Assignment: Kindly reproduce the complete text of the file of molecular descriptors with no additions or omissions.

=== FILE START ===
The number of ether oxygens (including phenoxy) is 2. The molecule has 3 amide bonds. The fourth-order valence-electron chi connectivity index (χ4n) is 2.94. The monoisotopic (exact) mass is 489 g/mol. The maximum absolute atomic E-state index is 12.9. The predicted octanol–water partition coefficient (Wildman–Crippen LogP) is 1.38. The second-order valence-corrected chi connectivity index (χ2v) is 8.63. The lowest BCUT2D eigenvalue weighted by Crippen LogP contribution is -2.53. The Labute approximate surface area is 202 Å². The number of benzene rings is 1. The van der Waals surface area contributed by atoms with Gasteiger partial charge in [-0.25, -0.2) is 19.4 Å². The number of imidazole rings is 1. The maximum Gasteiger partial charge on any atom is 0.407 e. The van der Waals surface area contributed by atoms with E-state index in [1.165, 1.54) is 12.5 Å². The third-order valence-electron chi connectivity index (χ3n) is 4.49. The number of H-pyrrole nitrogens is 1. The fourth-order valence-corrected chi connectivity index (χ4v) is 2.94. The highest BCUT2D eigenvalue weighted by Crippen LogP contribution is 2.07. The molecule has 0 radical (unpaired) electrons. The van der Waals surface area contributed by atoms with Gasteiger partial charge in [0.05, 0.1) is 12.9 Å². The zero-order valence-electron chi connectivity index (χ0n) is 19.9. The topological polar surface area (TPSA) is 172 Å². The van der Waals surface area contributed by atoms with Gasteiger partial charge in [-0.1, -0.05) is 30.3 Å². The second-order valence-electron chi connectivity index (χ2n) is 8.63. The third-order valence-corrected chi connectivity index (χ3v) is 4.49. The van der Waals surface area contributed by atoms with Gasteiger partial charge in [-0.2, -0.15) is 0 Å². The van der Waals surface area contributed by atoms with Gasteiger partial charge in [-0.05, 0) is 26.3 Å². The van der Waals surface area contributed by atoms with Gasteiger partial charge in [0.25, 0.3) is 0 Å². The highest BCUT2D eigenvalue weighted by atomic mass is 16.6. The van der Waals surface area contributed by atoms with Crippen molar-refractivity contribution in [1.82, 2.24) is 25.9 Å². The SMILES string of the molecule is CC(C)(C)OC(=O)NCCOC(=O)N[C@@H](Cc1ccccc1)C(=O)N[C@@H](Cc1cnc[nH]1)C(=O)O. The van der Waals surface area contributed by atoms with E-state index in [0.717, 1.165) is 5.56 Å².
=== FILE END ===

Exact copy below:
The number of ether oxygens (including phenoxy) is 2. The molecule has 3 amide bonds. The fourth-order valence-electron chi connectivity index (χ4n) is 2.94. The monoisotopic (exact) mass is 489 g/mol. The maximum absolute atomic E-state index is 12.9. The predicted octanol–water partition coefficient (Wildman–Crippen LogP) is 1.38. The second-order valence-corrected chi connectivity index (χ2v) is 8.63. The lowest BCUT2D eigenvalue weighted by Crippen LogP contribution is -2.53. The Labute approximate surface area is 202 Å². The number of benzene rings is 1. The van der Waals surface area contributed by atoms with Gasteiger partial charge in [-0.25, -0.2) is 19.4 Å². The number of imidazole rings is 1. The maximum Gasteiger partial charge on any atom is 0.407 e. The van der Waals surface area contributed by atoms with E-state index in [1.165, 1.54) is 12.5 Å². The third-order valence-electron chi connectivity index (χ3n) is 4.49. The number of H-pyrrole nitrogens is 1. The fourth-order valence-corrected chi connectivity index (χ4v) is 2.94. The highest BCUT2D eigenvalue weighted by Crippen LogP contribution is 2.07. The molecule has 0 radical (unpaired) electrons. The van der Waals surface area contributed by atoms with Gasteiger partial charge in [0.05, 0.1) is 12.9 Å². The zero-order valence-electron chi connectivity index (χ0n) is 19.9. The topological polar surface area (TPSA) is 172 Å². The van der Waals surface area contributed by atoms with Gasteiger partial charge in [-0.1, -0.05) is 30.3 Å². The second-order valence-electron chi connectivity index (χ2n) is 8.63. The third-order valence-corrected chi connectivity index (χ3v) is 4.49. The van der Waals surface area contributed by atoms with Gasteiger partial charge in [-0.2, -0.15) is 0 Å². The van der Waals surface area contributed by atoms with Gasteiger partial charge in [-0.05, 0) is 26.3 Å². The van der Waals surface area contributed by atoms with Gasteiger partial charge in [0.25, 0.3) is 0 Å². The highest BCUT2D eigenvalue weighted by atomic mass is 16.6. The van der Waals surface area contributed by atoms with Crippen molar-refractivity contribution in [1.82, 2.24) is 25.9 Å². The SMILES string of the molecule is CC(C)(C)OC(=O)NCCOC(=O)N[C@@H](Cc1ccccc1)C(=O)N[C@@H](Cc1cnc[nH]1)C(=O)O. The van der Waals surface area contributed by atoms with E-state index in [0.717, 1.165) is 5.56 Å².